Lilli Tobe: Drumming is always going to be something I do.

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Credit: Joanna Barrow

Sophomore Lilli Tobe practices in the band room at WHS. Tobe has been playing percussion instruments since 5th grade and now plays in multiple musical groups, as well as doing gigs on the side. "Music is kind of an escape from stress and school," Tobe said. "And it's something that I find really fun to do, so I just keep playing."

Joanna Barrow

Like some high school students, sophomore Lilli Tobe participates in the school band. She’s a percussionist, which means she has expertise in instruments ranging from the glockenspiel, to the timpani, triangle, snare drums, drum set and all auxiliary instruments. This wide range of ability is enough in and of itself to set her apart, but what really makes Tobe stand out is how she turned her love for percussion into more than an elective.

“My first [gig] was at the beginning of 8th grade,” Tobe said. “I’ve played at churches, openings [and other] events.”

Tobe remembered one of her favorite gigs at a church in Weston.

“We played Jubilate Deo by Dan Forrest, and it was played along with singers,” Tobe said. “Plus, it challenged me because the piece is about 50 minutes and I had two days to learn it. Also, they had a mini orchestra and hired two other percussionists who were professionals. I learned a lot from them.”

Tobe doesn’t have to look far to schedule these gigs as many organizations looking for drummers seek her out.

“The first gig I did, my drum teacher was asked if he had any students who could play at a church, and he gave it to me,” Tobe said. “That’s how I got started. [Now] I’ll get an email, or often times people will reach out to my teacher and he will tell me and give me the information.”

Most of the time, Tobe plays at these gigs for free, but has made as much as $175 for one event.

Tobe began playing percussion in elementary school when the band program began for students, but she’s had a lifelong interest in drumming.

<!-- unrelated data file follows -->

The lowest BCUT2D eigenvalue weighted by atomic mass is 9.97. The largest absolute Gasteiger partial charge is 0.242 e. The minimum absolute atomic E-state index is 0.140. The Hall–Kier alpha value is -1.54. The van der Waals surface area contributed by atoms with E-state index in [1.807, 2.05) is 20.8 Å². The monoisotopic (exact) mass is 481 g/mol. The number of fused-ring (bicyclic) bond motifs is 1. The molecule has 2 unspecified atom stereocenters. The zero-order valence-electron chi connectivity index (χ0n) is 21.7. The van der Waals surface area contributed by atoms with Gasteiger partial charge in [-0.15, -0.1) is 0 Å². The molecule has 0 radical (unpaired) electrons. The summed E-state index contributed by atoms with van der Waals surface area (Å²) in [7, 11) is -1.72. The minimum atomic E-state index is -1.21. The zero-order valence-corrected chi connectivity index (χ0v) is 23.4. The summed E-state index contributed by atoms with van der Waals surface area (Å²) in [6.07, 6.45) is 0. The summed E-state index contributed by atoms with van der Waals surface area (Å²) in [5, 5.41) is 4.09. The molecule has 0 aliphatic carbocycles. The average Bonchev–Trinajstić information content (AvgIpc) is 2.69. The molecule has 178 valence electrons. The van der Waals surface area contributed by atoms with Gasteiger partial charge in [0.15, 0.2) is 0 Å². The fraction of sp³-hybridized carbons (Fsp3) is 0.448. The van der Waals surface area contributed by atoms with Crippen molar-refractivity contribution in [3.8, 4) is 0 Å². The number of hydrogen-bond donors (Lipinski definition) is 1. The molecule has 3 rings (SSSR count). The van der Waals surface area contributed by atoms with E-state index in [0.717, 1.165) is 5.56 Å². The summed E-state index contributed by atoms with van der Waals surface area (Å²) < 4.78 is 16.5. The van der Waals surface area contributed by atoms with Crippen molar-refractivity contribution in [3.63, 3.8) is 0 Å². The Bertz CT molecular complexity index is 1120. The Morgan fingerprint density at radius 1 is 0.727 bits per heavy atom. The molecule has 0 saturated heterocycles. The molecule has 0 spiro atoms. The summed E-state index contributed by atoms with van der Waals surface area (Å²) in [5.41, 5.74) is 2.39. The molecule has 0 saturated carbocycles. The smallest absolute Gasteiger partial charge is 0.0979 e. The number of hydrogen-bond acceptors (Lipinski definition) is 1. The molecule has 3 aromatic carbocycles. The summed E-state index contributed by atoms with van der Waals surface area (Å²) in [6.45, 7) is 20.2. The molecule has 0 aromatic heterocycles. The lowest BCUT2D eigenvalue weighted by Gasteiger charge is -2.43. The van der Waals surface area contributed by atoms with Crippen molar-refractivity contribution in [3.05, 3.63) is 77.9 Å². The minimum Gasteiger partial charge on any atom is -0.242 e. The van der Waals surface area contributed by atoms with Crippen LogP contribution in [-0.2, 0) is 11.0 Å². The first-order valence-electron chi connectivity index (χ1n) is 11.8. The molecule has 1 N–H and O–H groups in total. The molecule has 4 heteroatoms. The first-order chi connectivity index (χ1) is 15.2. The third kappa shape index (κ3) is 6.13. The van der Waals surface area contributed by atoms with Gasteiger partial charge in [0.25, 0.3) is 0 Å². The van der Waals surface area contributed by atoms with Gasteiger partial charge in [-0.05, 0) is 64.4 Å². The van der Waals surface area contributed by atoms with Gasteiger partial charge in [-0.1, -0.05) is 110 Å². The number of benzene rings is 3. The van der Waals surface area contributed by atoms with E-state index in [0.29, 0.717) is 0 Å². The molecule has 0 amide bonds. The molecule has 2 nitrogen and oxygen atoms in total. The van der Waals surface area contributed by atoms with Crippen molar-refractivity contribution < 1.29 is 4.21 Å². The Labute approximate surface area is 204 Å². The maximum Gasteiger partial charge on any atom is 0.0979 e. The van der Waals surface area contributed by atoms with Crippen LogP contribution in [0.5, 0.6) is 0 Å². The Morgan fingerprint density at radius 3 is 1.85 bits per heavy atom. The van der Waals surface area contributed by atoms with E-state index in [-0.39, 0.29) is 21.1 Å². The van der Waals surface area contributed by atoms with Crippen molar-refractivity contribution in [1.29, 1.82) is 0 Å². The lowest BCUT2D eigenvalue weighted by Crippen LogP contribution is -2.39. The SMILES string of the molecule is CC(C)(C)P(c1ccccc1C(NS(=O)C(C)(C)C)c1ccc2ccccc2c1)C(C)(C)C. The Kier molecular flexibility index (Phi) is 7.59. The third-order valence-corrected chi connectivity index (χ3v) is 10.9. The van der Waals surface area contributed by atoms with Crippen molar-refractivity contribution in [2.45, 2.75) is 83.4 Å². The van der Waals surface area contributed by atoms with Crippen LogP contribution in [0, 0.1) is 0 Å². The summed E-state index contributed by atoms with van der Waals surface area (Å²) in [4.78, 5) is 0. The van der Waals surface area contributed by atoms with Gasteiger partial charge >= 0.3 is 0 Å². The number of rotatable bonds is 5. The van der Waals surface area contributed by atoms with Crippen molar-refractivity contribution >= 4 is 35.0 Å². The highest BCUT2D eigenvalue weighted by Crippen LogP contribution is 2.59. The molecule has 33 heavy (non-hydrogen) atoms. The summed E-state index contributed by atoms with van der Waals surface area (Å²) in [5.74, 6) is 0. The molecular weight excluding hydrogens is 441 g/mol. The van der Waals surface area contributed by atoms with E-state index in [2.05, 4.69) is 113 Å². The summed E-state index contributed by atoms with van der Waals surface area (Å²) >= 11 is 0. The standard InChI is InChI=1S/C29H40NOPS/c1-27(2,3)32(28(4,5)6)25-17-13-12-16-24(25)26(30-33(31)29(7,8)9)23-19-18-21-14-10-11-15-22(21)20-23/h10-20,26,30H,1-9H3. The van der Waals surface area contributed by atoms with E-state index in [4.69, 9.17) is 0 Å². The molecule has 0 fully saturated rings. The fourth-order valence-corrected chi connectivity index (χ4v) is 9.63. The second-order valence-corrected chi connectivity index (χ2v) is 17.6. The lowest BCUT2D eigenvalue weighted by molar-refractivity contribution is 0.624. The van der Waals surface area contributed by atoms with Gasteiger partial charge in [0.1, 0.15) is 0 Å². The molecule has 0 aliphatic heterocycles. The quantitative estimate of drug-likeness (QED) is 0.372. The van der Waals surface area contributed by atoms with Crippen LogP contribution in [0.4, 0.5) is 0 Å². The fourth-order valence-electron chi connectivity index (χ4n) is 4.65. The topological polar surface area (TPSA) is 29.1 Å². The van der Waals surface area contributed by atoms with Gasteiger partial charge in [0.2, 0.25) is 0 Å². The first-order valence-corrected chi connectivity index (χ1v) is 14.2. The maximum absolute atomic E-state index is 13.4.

“I just always thought the drums were cool, and I really wanted to play it,” Tobe said. “Plus, family members had said that drums were a guys thing, so I wanted to prove them wrong.”

Since she formally began playing the drums, Tobe has grown to be a talented drummer in Wayland Public Schools.

While there are a few other student drummers at WHS, the drums lack the competitiveness of other instruments at WHS. For example, as many as 33 WHS students from band, orchestra and chorus made senior districts this past year, but Tobe was the only drummer among them.

Tobe even earned an All-States recommendation, which means that she earned the chance to compete against some of the best drummers in Massachusetts.

“It means a lot,” Tobe said. “It’s really exciting because I love music, and a chance to play with such a talented group would be amazing.”

To prepare, Tobe practices three hours a day the week before the audition, and as much as six hours per day on the weekend. As for her motivation to keep going, she said, “I just love playing music, so having fun is my motivation.”

Tobe attributes much of her success to her teacher, Dan Foote.

“He’s really talented, and he plays everything from drum set to marimba,” Tobe said. “And he’s taught me so much over the years and has always been super positive and supportive. He’s never gotten mad or anything if I mess up, which is really nice because I always hear those horror stories about really mean music teachers.”

Tobe also believes her participation in a variety of musical groups has helped her become a well-rounded percussionist: Tobe’s a member of the band and orchestra at WHS and plays in a marimba ensemble at Rivers. She has also played with the Rivers Symphony Orchestra as well as the Rivers Youth Symphony Orchestras, and at one point was part of a jazz band.

“Overall, I’ve done a big variety of things, which is really cool because I’ve gotten to expand in the styles I play,” Tobe said. “Plus I’ve gotten to play with many different groups and follow many different conductors.”

One highlight of Tobe’s drumming career was when she played at Jordan and Symphony Hall, the latter being one of the top three musical halls in the world.

“We played the Olympics theme song as well as West Side Story by Leonard Bernstein,” Tobe said. “It was really memorable because the music sounded so good in the hall, our looking out from the stage was surreal. It felt like a dream.”

Long term, Tobe hopes to continue to play at gigs and grow as a musician.

“I plan to do a double major in college, one of them being music,” Tobe said. “Drumming is always going to be something I do. It’s something that I love, and will continue to do for the rest of my life.”